RE Summit: Saturation on minds of industrial property developers

Back in 2003, Northern Colorado experienced a 50% vacancy rate for industrial properties. Now, it’s the hottest sector of the real estate market, and developers are wary about over saturation in the market but still building.

In fact, according to commercial Realtor Joe Palieri of NAI Affinity, almost a million square feet of industrial buildings are under construction or planned for Larimer and Weld counties.

Palieri moderated a panel discussion Tuesday at the 2021 Northern Colorado Real Estate Summit titled “Industrial Revolution.” Featured were developers from multiple companies who have their sights set on industrial expansion in the northern region.

The NoCo Real Estate Summit is a BizWest event that began today in a virtual format and will continue Wednesday and Thursday mornings. Information about the summit and registration can be found here.

“We’re looking at it and concerned about it [over saturation],” said Clyde Wood, vice president of commercial development for McWhinney, which has been the most aggressive in the region in constructing industrial buildings over multiple years. “McWhinney enjoyed being the only game in town. The Northern Colorado market, while steady, is fairly shallow,” Wood said. 

He said buildings constructed on speculation could skew the market. “We should all be cognizant of that.”

McWhinney will complete its sixth building this year in the industrial park in Centerra just south of the Northern Colorado Regional Airport, will complete a smaller industrial/flex space building east of Scheels near the 2534 development in Johnstown, and will begin work this year on a new industrial area, called the Precision Campus, west of the Motorplex but closer to Interstate 25 than its other industrial properties.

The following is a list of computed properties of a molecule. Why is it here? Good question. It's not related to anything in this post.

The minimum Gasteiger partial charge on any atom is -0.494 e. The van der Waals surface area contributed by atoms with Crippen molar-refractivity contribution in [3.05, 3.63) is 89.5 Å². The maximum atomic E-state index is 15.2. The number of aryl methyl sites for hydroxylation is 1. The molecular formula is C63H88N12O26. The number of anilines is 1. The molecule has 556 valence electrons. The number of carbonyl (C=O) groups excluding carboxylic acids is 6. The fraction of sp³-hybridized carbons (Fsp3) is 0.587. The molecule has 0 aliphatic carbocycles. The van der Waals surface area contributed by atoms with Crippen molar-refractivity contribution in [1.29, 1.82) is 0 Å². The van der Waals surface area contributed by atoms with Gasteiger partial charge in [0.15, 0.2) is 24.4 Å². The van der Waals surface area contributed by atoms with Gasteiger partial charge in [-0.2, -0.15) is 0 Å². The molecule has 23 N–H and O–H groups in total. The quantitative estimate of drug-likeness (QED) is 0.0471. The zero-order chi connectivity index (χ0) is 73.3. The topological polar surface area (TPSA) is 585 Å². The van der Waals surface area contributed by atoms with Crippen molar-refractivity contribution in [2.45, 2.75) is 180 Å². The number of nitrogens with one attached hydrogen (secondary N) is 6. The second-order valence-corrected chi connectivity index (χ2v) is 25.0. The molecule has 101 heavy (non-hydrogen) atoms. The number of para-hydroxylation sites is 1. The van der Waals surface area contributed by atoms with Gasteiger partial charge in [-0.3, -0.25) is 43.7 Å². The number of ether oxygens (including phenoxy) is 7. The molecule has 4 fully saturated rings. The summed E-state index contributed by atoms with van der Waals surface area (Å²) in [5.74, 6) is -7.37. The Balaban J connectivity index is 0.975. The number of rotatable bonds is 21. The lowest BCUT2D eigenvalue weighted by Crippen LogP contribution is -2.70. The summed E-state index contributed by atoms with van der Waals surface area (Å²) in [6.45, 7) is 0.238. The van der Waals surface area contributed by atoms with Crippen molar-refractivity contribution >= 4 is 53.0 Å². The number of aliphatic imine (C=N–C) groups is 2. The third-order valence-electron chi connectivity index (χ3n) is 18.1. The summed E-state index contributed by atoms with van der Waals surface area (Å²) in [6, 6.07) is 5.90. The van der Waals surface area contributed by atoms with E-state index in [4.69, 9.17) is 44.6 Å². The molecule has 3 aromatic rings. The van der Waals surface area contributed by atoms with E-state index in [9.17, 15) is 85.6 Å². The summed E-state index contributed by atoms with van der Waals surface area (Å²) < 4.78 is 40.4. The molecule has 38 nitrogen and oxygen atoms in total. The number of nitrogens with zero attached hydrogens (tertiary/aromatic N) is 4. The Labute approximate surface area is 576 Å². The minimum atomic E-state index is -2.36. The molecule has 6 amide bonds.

Ryan Good, vice president and partner in the commercial development firm Etkin Johnson, said his company’s first foray into Northern Colorado is with two industrial or flex buildings that will be on the higher end of the lease rate scale. He was less concerned about over saturation. “Absorption numbers show we could experience oversupply, but the market hasn’t been tested. … There has been no supply, so there’s no oversupply to be tested,” he said.

The Etkin Johnson strategy is to build quality, high-finish buildings that will attract tenants. Its two-building, 195,000-square-foot Axis 25 project is directly west across I-25 from the Ranch Event Center and the Embassy Suites. 

Megan Turner, vice president of development for Denver firm United Properties, said she agrees that there will be a “flight to quality,” and if developers produce Class A space, it’ll be filled.

“Eyes are looking north, where there’s a lack of quality product. We expect companies will want to move into that quality space,” she said. United Properties is working on its third Northern Colorado project called Trade @ 2534 — a 16-acre, three-building site that will deliver 280,000 square feet of industrial space, with the first building to be finished in the first quarter of 2022.